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The issue of live exports has long been controversial but has assumed new potency in light of the Covid-19 crisis.
Across Europe, where movement of people and goods has been ‘free and frictionless’ for decades because of the EU, movement restrictions suddenly sprang up last month in a bid to slow the spread of Covid-19. This led to long queues of traffic, according to the Federation of Veterinarians of Europe (FVE).
From the border between Lithuania and Poland came reports of jams stretching for 40 km. On the German side of the border with Poland there were queues of 65 km – and 18-hour wait times. The local fire brigade reportedly had to be called in to provide water to livestock.
While the increased journey times for livestock have thankfully eased in recent days, at the EU’s external borders logjam is still apparently the norm.
That’s because border security at the EU’s outer frontiers has also been tightened to try to prevent outsiders from importing the virus (a case, perhaps, of trying to shut the stable door after the horse has bolted?). Again, this hardening of borders has led to longer journey times for animals.
As Vet Record reports this week (see p 396), more than 30 organisations last month signed a strongly worded letter to the European Commission, the body that runs the EU, accusing it, essentially, of hypocrisy. A similar follow-up letter was sent this week.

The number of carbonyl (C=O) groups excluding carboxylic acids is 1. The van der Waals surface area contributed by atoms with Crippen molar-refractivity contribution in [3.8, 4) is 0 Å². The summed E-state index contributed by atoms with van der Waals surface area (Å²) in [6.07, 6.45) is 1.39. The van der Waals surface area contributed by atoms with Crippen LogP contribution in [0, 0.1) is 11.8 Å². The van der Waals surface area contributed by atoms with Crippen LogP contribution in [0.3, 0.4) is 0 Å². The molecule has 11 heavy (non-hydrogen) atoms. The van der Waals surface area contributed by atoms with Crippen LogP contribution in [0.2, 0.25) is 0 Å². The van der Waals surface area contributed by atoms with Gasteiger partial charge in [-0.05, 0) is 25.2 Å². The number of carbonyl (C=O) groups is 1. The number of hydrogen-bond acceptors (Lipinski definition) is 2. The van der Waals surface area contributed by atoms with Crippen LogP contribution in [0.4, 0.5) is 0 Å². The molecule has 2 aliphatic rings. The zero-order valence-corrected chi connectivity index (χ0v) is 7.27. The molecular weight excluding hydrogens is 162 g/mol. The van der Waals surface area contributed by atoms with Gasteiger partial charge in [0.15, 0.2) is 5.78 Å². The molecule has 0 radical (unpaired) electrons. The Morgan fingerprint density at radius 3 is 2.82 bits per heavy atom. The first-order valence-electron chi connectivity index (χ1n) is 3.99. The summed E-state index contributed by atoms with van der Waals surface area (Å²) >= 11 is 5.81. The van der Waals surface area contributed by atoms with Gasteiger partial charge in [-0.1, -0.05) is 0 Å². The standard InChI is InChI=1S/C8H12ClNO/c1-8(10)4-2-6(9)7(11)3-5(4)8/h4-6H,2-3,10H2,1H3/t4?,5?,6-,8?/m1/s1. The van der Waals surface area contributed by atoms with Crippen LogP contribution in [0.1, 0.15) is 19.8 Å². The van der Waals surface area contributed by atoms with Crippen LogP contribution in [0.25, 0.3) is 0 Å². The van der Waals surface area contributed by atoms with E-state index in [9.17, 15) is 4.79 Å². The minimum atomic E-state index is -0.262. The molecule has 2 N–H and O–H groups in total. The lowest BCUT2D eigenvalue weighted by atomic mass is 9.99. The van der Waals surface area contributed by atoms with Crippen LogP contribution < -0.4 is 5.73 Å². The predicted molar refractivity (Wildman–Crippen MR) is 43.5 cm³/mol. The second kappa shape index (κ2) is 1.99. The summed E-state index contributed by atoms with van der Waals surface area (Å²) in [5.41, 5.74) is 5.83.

The welfare groups accused the commission of waxing lyrical about animal welfare, while at the same time allowing livestock to be stuck in lorries for long periods of time.
Animal sentience is enshrined in the EU’s constitution, but is the commission now simply ignoring its own words?
The commission says it has not been made aware of ‘major’ problems for animals at borders. And, in fairness, the welfare of livestock in transit is difficult to independently verify from afar.
But what is clear is that a ‘business as usual’ approach to international trade will simply not do at this time when it comes to livestock. If anything, the difficulties involved in verifying welfare remotely makes this even more the case now.
When much of Europe is in lockdown, what exactly is the justification for transporting livestock alive across large distances?
How – if at all – will welfare be safeguarded?
Since neither vets nor police will have time during the Covid-19 crisis to enforce compliance with rules on welfare during transport, how – if at all – will welfare be safeguarded?
Couldn’t livestock be transported ‘on the hook’ (ie, as meat) rather than ‘on the hoof’ in most cases anyway?
Controversy over live exports hits something of a raw nerve for the EU because free movement of goods is one of the bloc’s foundational tenets.
But whatever else these freedoms may have achieved, they have facilitated longer journey times for livestock – since it’s simply easier to move animals far greater distances without hindrance. (It is important to note that the latest border delays are nothing to do with Brexit, since trade changes have not kicked in yet.)
What outrages welfare groups most of all, however, is that live exports from the EU to non-EU countries, such as countries in the Middle East, are continuing in spite of the pandemic.
Put bluntly, if allowing free movement of livestock within a geopolitical entity spanning more than 1000 miles, and onward transport to countries beyond it, was questionable before the Covid-19 crisis began, then it seems nothing less than absurd now. Are these journeys really essential?
The FVE has long urged the EU to embrace its position that animals should be reared as close as possible to the premises on which they are born and should be slaughtered as close as possible to the point of production. That is a sensible stance.
Perhaps this crisis is an opportunity to embrace that spirit of localism.
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